Budge Wilson's "The Charmer" is a remarkable tale of loss, morality, and love. It is the story of how a young girl comes to realize that her devilishly handsome brother is nothing more than a charmer. It is set in a 1950's Halifax home where Zachary, the narrator's brother, repeatedly abuses his privileges and takes advantage of his family.
Zack seems to believe that his looks will help him escape any situation he may find himself in. He uses his sense of humour and charm to manipulate his family and friends. Zack has a way of making those around him feel special, and uses this quality to his advantage. His sister, Winnifred, washes his bike and fetches his baseball glove just to see his "flashing Colgate smile" and to be called Posie, the nickname he has chosen for her to let her know that she has measured up.
He is aware that the cake his mother has baked is not meant for him, yet he eats it anyway. He offers an insincere but convincing apology, and she starts to bake another cake. His family are his willing slaves, and it is only after the tragedy of Lizzie's death that they finally begin to see who Zachary really is.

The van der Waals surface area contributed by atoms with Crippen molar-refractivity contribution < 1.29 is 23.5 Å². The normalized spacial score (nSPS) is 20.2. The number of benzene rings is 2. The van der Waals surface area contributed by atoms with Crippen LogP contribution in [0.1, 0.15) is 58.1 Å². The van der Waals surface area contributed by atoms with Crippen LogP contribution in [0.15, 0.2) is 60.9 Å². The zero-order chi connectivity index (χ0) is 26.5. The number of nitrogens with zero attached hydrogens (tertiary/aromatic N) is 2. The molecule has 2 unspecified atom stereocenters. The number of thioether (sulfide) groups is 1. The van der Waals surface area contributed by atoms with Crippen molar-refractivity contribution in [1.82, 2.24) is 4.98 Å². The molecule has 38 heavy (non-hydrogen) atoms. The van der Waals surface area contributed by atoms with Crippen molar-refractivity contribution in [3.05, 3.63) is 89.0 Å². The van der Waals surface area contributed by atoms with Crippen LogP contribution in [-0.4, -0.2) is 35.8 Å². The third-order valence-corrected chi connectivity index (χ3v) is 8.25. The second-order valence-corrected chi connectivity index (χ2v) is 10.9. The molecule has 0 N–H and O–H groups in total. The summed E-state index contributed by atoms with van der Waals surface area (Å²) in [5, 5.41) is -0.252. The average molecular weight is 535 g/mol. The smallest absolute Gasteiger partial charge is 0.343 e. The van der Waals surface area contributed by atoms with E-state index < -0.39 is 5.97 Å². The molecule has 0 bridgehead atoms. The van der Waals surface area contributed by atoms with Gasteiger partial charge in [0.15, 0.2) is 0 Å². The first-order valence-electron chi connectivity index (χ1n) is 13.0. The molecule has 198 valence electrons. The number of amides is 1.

Zack is the imperfect model son, but his family is too blinded by love to see his flaws. His fake apologies somehow manage to touch their hearts, and allow them to forgive all of his mistakes. Zachary steals money and alcohol from his parents, but manages to get away with it. He gambles and crashes the family car, but goes unpunished. He is "the only son, the only brother, the oldest child," but even more than that, he is as the title implies, the charmer.
Despite his good looks...